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I'm trying to fit an unstructured mesh consisting of (tetrahedral) cells, their (triangular) faces, edges, and nodes into a Python data structure that is both intuitive and efficient. The questions that the data structure needs to be able to answer are "What are the coordinates of node k?", "Which edges are in cell j?", "Which cells are adjacent to face i?" and so forth.

My first guess was to go like

nodes_coords = np.array(num_nodes, dtype=np.dtype((float,3)))
cells_dtype = np.dtype([('nodes', (int,4))])
cells = np.array(num_cells, dtype=cells_dtype)

and so forth. The advantage of this would be that there is a very intuitive way of getting the cell-node relations, namely


would give you the nodes in cell #4.

There is one downside of this that I can see at the moment: The arrays are not extendable. Suppose I decide later at run time that I would like to add information about faces and edges; how can I add fields to the cells array without moving around the data, i.e., how to dynamically extend dtypes of arrays?

A work-around would be to create separate arrays such as

cells_nodes = ...
cells_faces = ...
cells_edges = ...

and fill them whenever necessary. This doesn't seem very idiomatic though. For example, looping over cells where nodes, faces, and edges are required, would each time require zipping up the three arrays.

Helpful suggestions, anyone?

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When you say "suppose I decide later that I would like to add [fields]", what exactly is it that you're worried about? Difficulty of modifying existing code to match when you add fields to cells_dtype? Difficulty of converting data previously serialized in the old format? Difficulty of using two different dtypes for cell data in the same program? – Weeble Feb 21 '12 at 12:49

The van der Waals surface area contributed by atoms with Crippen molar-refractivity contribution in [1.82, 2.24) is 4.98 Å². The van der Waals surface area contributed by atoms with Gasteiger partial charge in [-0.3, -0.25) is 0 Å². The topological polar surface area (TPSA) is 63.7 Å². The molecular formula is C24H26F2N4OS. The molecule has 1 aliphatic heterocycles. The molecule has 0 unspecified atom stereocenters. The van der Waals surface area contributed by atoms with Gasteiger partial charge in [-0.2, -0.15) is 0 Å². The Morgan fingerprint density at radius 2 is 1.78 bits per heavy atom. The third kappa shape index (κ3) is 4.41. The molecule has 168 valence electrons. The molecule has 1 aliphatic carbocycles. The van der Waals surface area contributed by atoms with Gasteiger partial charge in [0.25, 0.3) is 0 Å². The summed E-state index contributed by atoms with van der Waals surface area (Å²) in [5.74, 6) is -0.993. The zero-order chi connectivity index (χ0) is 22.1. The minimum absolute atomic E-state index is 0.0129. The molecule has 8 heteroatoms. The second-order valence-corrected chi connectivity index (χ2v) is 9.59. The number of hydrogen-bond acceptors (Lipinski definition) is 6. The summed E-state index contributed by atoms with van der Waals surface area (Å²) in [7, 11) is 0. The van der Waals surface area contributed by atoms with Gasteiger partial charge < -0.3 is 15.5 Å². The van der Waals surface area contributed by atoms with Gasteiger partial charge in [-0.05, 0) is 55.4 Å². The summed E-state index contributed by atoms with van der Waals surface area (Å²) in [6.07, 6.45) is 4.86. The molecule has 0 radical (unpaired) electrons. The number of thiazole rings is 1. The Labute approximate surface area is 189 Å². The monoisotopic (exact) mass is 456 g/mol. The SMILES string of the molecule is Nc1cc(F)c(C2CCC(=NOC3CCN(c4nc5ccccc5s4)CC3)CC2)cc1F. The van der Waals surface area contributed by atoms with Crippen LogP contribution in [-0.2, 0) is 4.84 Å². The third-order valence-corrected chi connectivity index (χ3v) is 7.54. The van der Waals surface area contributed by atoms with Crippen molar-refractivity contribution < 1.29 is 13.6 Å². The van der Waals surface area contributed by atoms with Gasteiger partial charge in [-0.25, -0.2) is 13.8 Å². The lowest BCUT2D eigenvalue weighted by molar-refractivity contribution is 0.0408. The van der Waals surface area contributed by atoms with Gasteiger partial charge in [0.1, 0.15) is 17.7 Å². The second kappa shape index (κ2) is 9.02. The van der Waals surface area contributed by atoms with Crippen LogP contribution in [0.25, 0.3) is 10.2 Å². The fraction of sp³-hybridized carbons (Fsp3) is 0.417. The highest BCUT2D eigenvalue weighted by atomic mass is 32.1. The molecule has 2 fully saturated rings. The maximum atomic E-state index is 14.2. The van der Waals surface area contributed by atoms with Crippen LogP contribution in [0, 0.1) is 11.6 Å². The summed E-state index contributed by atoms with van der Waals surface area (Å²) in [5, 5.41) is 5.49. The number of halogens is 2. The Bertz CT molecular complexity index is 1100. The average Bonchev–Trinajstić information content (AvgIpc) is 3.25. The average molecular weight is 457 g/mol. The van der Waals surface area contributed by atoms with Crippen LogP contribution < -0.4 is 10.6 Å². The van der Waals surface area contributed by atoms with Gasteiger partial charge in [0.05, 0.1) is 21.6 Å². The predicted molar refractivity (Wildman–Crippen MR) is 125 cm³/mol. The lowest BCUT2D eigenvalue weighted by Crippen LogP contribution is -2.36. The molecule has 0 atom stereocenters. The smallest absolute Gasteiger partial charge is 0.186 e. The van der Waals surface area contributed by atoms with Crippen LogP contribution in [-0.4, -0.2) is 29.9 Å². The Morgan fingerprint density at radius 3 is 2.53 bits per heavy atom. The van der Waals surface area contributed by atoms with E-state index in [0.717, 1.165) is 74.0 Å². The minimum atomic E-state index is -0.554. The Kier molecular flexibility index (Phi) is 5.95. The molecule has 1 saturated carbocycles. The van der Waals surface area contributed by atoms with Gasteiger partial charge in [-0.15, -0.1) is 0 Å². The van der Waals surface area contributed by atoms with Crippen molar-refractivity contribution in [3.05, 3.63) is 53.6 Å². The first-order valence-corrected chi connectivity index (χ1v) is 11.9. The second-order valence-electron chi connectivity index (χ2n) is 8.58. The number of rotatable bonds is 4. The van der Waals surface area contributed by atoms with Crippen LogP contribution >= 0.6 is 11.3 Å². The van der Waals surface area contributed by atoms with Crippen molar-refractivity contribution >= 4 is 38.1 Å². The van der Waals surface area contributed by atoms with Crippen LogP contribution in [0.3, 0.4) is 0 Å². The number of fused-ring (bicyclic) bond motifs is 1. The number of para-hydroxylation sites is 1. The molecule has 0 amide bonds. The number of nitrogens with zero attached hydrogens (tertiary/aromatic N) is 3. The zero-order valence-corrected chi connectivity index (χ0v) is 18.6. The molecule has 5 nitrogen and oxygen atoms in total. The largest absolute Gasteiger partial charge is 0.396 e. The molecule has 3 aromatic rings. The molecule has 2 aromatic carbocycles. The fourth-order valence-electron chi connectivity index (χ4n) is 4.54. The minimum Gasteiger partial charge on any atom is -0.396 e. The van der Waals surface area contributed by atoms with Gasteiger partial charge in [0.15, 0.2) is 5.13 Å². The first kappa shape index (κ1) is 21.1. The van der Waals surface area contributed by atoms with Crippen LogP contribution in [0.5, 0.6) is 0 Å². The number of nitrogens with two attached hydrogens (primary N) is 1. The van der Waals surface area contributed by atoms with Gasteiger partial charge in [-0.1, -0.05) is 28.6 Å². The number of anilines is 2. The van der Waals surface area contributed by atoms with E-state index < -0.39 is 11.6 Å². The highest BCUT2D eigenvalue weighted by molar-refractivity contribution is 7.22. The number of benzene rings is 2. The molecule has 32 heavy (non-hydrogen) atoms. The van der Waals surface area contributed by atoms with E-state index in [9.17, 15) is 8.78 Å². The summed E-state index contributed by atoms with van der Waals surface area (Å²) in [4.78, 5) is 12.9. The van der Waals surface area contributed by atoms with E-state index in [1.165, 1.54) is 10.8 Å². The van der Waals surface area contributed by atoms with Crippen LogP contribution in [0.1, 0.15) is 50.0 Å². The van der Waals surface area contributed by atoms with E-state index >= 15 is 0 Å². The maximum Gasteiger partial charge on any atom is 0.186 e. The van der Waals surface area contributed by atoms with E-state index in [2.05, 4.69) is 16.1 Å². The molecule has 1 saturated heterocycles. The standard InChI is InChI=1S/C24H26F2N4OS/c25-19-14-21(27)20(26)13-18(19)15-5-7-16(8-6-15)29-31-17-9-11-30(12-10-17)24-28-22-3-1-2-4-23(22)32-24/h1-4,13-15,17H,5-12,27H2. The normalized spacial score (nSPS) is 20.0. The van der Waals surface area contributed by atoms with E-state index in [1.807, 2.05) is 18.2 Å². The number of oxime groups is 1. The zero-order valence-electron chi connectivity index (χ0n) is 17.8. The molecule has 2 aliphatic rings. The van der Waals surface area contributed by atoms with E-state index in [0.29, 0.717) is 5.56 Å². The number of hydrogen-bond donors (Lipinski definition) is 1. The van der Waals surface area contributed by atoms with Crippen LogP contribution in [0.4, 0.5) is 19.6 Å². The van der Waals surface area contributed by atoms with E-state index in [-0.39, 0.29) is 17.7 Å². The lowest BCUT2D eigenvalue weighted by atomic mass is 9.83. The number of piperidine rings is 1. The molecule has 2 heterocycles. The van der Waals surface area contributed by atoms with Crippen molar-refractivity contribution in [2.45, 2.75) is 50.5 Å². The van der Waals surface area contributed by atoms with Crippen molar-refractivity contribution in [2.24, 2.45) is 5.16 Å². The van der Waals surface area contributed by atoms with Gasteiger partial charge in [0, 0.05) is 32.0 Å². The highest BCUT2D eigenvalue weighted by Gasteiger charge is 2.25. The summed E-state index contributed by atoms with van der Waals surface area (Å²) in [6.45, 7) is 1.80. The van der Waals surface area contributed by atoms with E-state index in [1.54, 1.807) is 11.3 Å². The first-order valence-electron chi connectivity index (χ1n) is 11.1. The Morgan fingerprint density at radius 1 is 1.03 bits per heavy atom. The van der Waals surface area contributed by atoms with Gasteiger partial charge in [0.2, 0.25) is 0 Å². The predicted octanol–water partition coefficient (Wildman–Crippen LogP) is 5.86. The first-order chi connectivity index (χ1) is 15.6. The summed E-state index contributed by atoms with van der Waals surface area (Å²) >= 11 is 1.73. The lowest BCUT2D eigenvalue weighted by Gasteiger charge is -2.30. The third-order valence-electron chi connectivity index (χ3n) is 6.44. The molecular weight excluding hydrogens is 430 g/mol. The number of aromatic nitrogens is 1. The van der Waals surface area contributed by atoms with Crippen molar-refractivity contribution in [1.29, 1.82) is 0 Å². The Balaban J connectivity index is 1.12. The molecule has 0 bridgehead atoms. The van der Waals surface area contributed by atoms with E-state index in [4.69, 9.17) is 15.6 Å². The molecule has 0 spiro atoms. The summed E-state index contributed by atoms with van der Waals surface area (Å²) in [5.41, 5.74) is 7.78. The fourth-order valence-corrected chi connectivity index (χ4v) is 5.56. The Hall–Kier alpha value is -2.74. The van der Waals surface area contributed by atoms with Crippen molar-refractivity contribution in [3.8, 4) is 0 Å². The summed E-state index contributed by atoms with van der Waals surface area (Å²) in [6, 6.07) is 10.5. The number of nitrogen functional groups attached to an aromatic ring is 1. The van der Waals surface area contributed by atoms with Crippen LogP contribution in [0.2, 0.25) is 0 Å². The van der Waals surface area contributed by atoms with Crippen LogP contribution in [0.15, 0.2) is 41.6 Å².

Oh I mean that I don't now how I efficiently add fields. I could of course go ahead and create a whole new array with an extended dtype, and fill the old entries back in bit by bit, but that seems inefficient. – Nico Schlömer Feb 21 '12 at 13:15
I still don't quite understand what you mean by "efficiency". Are you talking about doing this at run-time and you're worried about the CPU and memory cost of copying arrays, or are you talking about editing source files full of numbers and you're worried about the time it will take you to edit them every time you change your storage structure? Or are you mostly interested in how to write the rest of your code so that you can minimize the amount of it that needs to change if you later add or remove fields? – Weeble Feb 21 '12 at 14:39
Now I understand the misconception: By later I don't mean "later in life" but "later at runtime". The structure is usually created with nodes and cells only, and edges/faces can be added as needed. I'm worried about memory and CPU costs of adding edge/face information to an existing cells array, for example. – Nico Schlömer Feb 21 '12 at 14:54

First of all, I'll say that I'm not really a numpy expert. I think that while there's probably no way to do what you describe, it's probably not as big a problem as you think.

As you describe it, you want to add fields but you want to avoid moving the data around. I think that's just not possible. Your options are:

  1. Perhaps you know in advance which meshes will need extra fields? If so, you could allocate them up-front and carefully write your algorithms to ignore the fields they don't need to manipulate so that they can be used regardless of which extra fields exist in an array.

  2. Just use the same dtype for all cells and ignore the fields when they're not used. Wastes some memory, but pretty easy. If possible,

  3. Reallocate with a different dtype when you need to add a field. While this involves copying, do you do this often enough for the cost of the copy to be a problem? Copying numpy arrays is pretty quick, certainly compared to Python 'for' loops over that same data.

  4. As you suggest, keep separate simple arrays for each field. While this might involve zipping for Python-based loops, presumably that's not the main sort of processing you're performing on them, is it? If mostly looping over numpy arrays in Python for loops you're probably not getting a lot of benefit out numpy.

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